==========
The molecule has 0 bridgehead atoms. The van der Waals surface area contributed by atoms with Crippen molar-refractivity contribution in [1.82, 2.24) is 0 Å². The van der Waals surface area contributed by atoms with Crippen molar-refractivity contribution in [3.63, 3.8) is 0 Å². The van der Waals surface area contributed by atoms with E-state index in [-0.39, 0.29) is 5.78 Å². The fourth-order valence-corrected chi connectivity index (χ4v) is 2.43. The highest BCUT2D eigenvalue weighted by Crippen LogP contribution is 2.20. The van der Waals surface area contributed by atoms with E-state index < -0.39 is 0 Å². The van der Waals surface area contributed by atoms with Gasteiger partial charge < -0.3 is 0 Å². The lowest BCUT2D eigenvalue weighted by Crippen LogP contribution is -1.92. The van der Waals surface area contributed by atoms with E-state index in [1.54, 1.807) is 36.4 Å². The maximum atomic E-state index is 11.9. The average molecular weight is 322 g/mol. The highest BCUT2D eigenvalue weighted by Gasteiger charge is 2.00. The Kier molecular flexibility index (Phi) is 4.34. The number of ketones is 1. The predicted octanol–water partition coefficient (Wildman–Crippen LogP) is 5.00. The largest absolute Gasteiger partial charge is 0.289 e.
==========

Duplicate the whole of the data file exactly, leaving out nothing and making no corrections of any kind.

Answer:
The molecule has 0 bridgehead atoms. The van der Waals surface area contributed by atoms with Crippen molar-refractivity contribution in [1.82, 2.24) is 0 Å². The van der Waals surface area contributed by atoms with Crippen molar-refractivity contribution in [3.63, 3.8) is 0 Å². The van der Waals surface area contributed by atoms with E-state index in [-0.39, 0.29) is 5.78 Å². The fourth-order valence-corrected chi connectivity index (χ4v) is 2.43. The highest BCUT2D eigenvalue weighted by Crippen LogP contribution is 2.20. The van der Waals surface area contributed by atoms with E-state index < -0.39 is 0 Å². The van der Waals surface area contributed by atoms with Gasteiger partial charge < -0.3 is 0 Å². The lowest BCUT2D eigenvalue weighted by Crippen LogP contribution is -1.92. The van der Waals surface area contributed by atoms with E-state index in [1.54, 1.807) is 36.4 Å². The maximum atomic E-state index is 11.9. The average molecular weight is 322 g/mol. The highest BCUT2D eigenvalue weighted by Gasteiger charge is 2.00. The Kier molecular flexibility index (Phi) is 4.34. The number of ketones is 1. The predicted octanol–water partition coefficient (Wildman–Crippen LogP) is 5.00. The largest absolute Gasteiger partial charge is 0.289 e.